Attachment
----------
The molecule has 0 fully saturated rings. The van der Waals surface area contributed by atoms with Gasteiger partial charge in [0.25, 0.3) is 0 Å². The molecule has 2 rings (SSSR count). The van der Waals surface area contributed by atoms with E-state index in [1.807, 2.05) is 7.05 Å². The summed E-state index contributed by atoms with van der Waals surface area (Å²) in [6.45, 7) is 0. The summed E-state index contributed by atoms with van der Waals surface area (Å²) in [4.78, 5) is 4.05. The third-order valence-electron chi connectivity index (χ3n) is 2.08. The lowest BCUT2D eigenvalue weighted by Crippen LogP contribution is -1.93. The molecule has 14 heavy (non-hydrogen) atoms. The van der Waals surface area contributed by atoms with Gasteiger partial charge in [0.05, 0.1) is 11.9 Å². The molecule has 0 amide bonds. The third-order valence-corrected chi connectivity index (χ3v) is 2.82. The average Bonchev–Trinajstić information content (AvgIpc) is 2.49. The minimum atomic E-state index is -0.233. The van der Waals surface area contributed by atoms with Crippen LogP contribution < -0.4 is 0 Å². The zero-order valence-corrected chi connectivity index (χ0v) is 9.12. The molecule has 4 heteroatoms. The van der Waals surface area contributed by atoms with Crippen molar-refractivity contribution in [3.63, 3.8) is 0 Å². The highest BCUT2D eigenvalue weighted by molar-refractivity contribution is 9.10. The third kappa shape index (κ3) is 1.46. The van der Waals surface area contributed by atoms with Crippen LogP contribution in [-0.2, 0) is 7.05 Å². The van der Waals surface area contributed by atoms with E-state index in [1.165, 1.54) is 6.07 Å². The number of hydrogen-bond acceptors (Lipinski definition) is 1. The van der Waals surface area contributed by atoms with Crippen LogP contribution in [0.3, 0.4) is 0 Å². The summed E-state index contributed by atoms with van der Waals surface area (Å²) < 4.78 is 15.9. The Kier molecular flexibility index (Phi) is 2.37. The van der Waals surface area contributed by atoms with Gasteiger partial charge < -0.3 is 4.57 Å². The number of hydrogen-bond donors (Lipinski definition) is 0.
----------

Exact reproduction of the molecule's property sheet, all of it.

The molecule has 0 fully saturated rings. The van der Waals surface area contributed by atoms with Gasteiger partial charge in [0.25, 0.3) is 0 Å². The molecule has 2 rings (SSSR count). The van der Waals surface area contributed by atoms with E-state index in [1.807, 2.05) is 7.05 Å². The summed E-state index contributed by atoms with van der Waals surface area (Å²) in [6.45, 7) is 0. The summed E-state index contributed by atoms with van der Waals surface area (Å²) in [4.78, 5) is 4.05. The third-order valence-electron chi connectivity index (χ3n) is 2.08. The lowest BCUT2D eigenvalue weighted by Crippen LogP contribution is -1.93. The molecule has 14 heavy (non-hydrogen) atoms. The van der Waals surface area contributed by atoms with Gasteiger partial charge in [0.05, 0.1) is 11.9 Å². The molecule has 0 amide bonds. The third-order valence-corrected chi connectivity index (χ3v) is 2.82. The average Bonchev–Trinajstić information content (AvgIpc) is 2.49. The minimum atomic E-state index is -0.233. The van der Waals surface area contributed by atoms with Crippen LogP contribution < -0.4 is 0 Å². The zero-order valence-corrected chi connectivity index (χ0v) is 9.12. The molecule has 4 heteroatoms. The van der Waals surface area contributed by atoms with Crippen molar-refractivity contribution in [3.63, 3.8) is 0 Å². The highest BCUT2D eigenvalue weighted by molar-refractivity contribution is 9.10. The third kappa shape index (κ3) is 1.46. The van der Waals surface area contributed by atoms with Crippen LogP contribution in [-0.2, 0) is 7.05 Å². The van der Waals surface area contributed by atoms with E-state index in [1.165, 1.54) is 6.07 Å². The number of hydrogen-bond acceptors (Lipinski definition) is 1. The van der Waals surface area contributed by atoms with Crippen LogP contribution in [0.3, 0.4) is 0 Å². The summed E-state index contributed by atoms with van der Waals surface area (Å²) < 4.78 is 15.9. The Kier molecular flexibility index (Phi) is 2.37. The van der Waals surface area contributed by atoms with Gasteiger partial charge < -0.3 is 4.57 Å². The number of hydrogen-bond donors (Lipinski definition) is 0.